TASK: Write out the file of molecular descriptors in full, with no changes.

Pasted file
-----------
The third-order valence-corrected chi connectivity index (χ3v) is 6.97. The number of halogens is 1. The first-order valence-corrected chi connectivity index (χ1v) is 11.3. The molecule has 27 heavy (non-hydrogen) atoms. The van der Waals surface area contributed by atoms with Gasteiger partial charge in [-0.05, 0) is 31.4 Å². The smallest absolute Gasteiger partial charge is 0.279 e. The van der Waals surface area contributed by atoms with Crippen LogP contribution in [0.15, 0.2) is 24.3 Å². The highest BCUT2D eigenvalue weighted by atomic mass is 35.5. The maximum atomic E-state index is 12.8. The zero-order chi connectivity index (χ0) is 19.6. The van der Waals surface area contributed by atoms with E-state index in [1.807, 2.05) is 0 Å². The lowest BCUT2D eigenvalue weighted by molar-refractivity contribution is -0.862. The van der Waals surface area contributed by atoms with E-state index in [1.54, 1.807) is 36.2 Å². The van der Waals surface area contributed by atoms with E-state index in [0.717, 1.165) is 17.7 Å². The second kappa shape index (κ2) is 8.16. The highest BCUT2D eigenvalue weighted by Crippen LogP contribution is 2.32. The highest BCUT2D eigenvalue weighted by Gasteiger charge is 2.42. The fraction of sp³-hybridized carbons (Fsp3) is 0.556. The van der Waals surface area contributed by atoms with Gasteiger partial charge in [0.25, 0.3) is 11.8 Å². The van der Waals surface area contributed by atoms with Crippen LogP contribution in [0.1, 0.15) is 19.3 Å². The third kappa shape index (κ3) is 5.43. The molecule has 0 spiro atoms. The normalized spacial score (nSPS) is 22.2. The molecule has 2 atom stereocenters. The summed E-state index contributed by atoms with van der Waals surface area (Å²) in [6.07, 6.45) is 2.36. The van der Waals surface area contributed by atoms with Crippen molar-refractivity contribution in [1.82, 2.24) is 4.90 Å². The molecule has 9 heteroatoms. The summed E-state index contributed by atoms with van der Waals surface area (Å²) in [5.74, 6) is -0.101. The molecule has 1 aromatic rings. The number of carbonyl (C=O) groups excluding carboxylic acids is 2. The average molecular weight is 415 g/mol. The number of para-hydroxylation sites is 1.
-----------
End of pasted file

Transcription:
The third-order valence-corrected chi connectivity index (χ3v) is 6.97. The number of halogens is 1. The first-order valence-corrected chi connectivity index (χ1v) is 11.3. The molecule has 27 heavy (non-hydrogen) atoms. The van der Waals surface area contributed by atoms with Gasteiger partial charge in [-0.05, 0) is 31.4 Å². The smallest absolute Gasteiger partial charge is 0.279 e. The van der Waals surface area contributed by atoms with Crippen LogP contribution in [0.15, 0.2) is 24.3 Å². The highest BCUT2D eigenvalue weighted by atomic mass is 35.5. The maximum atomic E-state index is 12.8. The zero-order chi connectivity index (χ0) is 19.6. The van der Waals surface area contributed by atoms with E-state index in [1.807, 2.05) is 0 Å². The lowest BCUT2D eigenvalue weighted by molar-refractivity contribution is -0.862. The van der Waals surface area contributed by atoms with E-state index in [1.54, 1.807) is 36.2 Å². The van der Waals surface area contributed by atoms with E-state index in [0.717, 1.165) is 17.7 Å². The second kappa shape index (κ2) is 8.16. The highest BCUT2D eigenvalue weighted by Crippen LogP contribution is 2.32. The highest BCUT2D eigenvalue weighted by Gasteiger charge is 2.42. The fraction of sp³-hybridized carbons (Fsp3) is 0.556. The van der Waals surface area contributed by atoms with Gasteiger partial charge in [0.25, 0.3) is 11.8 Å². The van der Waals surface area contributed by atoms with Crippen LogP contribution in [0.1, 0.15) is 19.3 Å². The third kappa shape index (κ3) is 5.43. The molecule has 0 spiro atoms. The normalized spacial score (nSPS) is 22.2. The molecule has 2 atom stereocenters. The summed E-state index contributed by atoms with van der Waals surface area (Å²) in [6.07, 6.45) is 2.36. The van der Waals surface area contributed by atoms with Crippen molar-refractivity contribution in [1.82, 2.24) is 4.90 Å². The molecule has 9 heteroatoms. The summed E-state index contributed by atoms with van der Waals surface area (Å²) in [5.74, 6) is -0.101. The molecule has 1 aromatic rings. The number of carbonyl (C=O) groups excluding carboxylic acids is 2. The average molecular weight is 415 g/mol. The number of para-hydroxylation sites is 1.